Hill v. Commonwealth of Virginia et al

Filing 10

OPINION. Signed by Senior Judge James P. Jones on 8/1/2022. (Opinion mailed to Pro Se Party via US Mail)(aab)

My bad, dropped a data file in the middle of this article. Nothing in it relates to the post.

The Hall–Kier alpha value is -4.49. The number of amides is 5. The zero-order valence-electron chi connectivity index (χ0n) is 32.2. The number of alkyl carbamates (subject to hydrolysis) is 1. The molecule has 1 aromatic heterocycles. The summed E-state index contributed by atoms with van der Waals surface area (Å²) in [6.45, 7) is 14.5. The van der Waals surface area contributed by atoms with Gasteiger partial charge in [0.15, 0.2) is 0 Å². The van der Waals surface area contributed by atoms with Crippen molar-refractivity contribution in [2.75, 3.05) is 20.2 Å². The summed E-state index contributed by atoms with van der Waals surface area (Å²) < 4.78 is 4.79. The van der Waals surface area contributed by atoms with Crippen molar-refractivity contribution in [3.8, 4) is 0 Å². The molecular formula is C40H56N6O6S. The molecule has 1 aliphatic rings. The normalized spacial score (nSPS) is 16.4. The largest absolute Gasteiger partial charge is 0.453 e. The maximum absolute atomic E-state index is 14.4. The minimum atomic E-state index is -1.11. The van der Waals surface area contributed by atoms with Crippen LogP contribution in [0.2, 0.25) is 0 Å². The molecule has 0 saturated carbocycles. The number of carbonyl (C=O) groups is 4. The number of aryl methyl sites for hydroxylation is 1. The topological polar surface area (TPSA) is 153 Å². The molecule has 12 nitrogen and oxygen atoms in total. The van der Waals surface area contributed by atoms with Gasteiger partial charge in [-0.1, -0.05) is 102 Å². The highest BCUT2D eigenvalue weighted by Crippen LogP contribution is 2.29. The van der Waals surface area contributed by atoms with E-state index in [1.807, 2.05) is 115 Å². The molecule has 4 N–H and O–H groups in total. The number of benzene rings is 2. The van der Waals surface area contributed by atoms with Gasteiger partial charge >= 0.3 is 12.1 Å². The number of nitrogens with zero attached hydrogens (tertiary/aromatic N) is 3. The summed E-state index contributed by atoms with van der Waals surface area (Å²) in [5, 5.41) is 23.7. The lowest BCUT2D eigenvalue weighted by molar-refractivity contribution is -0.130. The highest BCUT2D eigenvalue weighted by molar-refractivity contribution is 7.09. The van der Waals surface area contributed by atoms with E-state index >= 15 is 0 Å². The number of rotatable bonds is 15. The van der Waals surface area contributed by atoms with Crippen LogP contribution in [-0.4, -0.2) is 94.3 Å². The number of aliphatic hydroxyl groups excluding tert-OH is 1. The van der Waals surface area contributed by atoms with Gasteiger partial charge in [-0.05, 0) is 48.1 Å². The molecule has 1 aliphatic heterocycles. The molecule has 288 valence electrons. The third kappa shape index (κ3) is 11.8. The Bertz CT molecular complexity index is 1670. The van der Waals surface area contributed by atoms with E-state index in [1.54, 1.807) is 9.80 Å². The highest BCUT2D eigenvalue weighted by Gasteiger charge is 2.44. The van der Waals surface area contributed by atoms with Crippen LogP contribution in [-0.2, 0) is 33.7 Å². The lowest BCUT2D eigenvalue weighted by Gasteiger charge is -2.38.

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Case 7:22-cv-00336-JPJ-PMS Document 10 Filed 08/01/22 Page 1 of 4 Pageid#: 323 IN THE UNITED STATES DISTRICT COURT FOR THE WESTERN DISTRICT OF VIRGINIA ROANOKE DIVISION BRIAN DAVID HILL, Petitioner, v. COMMONWEALTH OF VIRGINIA, Respondent. ) ) ) ) ) ) ) ) ) Case No. 7:22CV00336 OPINION JUDGE JAMES P. JONES Brian David Hill, Pro Se Petitioner. Petitioner Brian David Hill, a Virginia inmate proceeding pro se, has filed a Petition and an Amended Petition for a Writ of Habeas Corpus under 28 U.S.C. § 2254, alleging violations of his constitutional rights in his state conviction of a misdemeanor in Martinsville, Virginia. The petitions must be dismissed for lack of subject-matter jurisdiction because Hill is not in custody pursuant to a judgment of a state court. The relevant facts are as set forth in the petitions and their exhibits. Hill was arrested on September 21, 2018, and charged with the misdemeanor of indecent exposure, in violation of Va. Code Ann. § 18.2-387. He was released on bond on October 5, 2018. On December 21, 2018, he entered a plea of not guilty, but the General District Court found him guilty and sentenced him to time served, with no probation to follow. Hill appealed to the Circuit Court. The matter was set Case 7:22-cv-00336-JPJ-PMS Document 10 Filed 08/01/22 Page 2 of 4 Pageid#: 324 to be tried before a jury on December 2, 2019, but Hill filed a motion to withdraw his appeal on November 12, 2019, which the court granted by order entered November 15, 2019. Hill then appealed to the Court of Appeals of Virginia, which denied his appeal on September 2, 2021. Although he filed a notice of appeal, Hill failed to file a timely petition in the Supreme Court of Virginia, and that appeal was never perfected. Hill then filed a Petition for Actual Innocence with the Court of Appeals of Virginia, which was dismissed on March 1, 2022, for lack of jurisdiction because the actual innocence statute applies only to felony convictions. He then filed the current § 2254 petition. At the time of Hill’s misdemeanor conviction, he was on federal supervised release from a 2014 conviction in the United States District Court for the Middle District of North Carolina for possession of child pornography. Because of his state conviction in Virginia, the federal court revoked his supervised release on September 12, 2019, and sentenced him to nine months’ imprisonment, followed by nine years of supervised release. A federal court may grant a petitioner habeas relief if he is “in custody pursuant to the judgment of a State court only on the ground that he is in custody in violation of the Constitution or laws or treaties of the United States.” 28 U.S.C. § 2254(a). Hill alleges that this court has jurisdiction to hear his challenges to his state 2 Case 7:22-cv-00336-JPJ-PMS Document 10 Filed 08/01/22 Page 3 of 4 Pageid#: 325 misdemeanor conviction because his extended term of federal supervised release is a direct consequence of his state conviction. Hill’s argument lacks merit. The Supreme Court has held that collateral consequences of a conviction are not alone sufficient to constitute custody for purposes of habeas corpus when the sentence imposed has completely expired. Maleng v. Cook, 490 U.S. 488, 492 (1989). The Court further explained that a petitioner does not remain in custody under an order after the sentence has fully expired because of the possibility that the state conviction will be used to enhance the sentences imposed for subsequent crimes committed elsewhere. Id. The Court recently applied Maleng to uphold the dismissal of a habeas petition challenging state court convictions for sexual abuse. Alaska v. Wright, 141 S. Ct. 1467, 1468 (2021). The petitioner in Wright moved to a new state and failed to register as a sex offender, for which he was prosecuted federally. The Court held that the fact that Wright’s state conviction served as a predicate for his federal conviction did not render him “in custody pursuant to the judgment of a state court’ under § 2254(a).” Id. Likewise, that Hill’s Virginia arrest and conviction served as the predicate for supervised release violation in a different jurisdiction does not render him in Virginia custody. His Virginia custody ended on the date he received a sentence of time served. For the reasons stated, I will dismiss the Petition and Amended Petition. 3 Case 7:22-cv-00336-JPJ-PMS Document 10 Filed 08/01/22 Page 4 of 4 Pageid#: 326 I decline to issue a certificate of appealability because Hill has not made a substantial showing of the denial of a constitutional right and reasonable jurists would not find the court’s procedural ruling to be debatable or wrong. A separate Final Order will be entered herewith. DATED: August 1, 2022 /s/ JAMES P. JONES Senior United States District Judge 4

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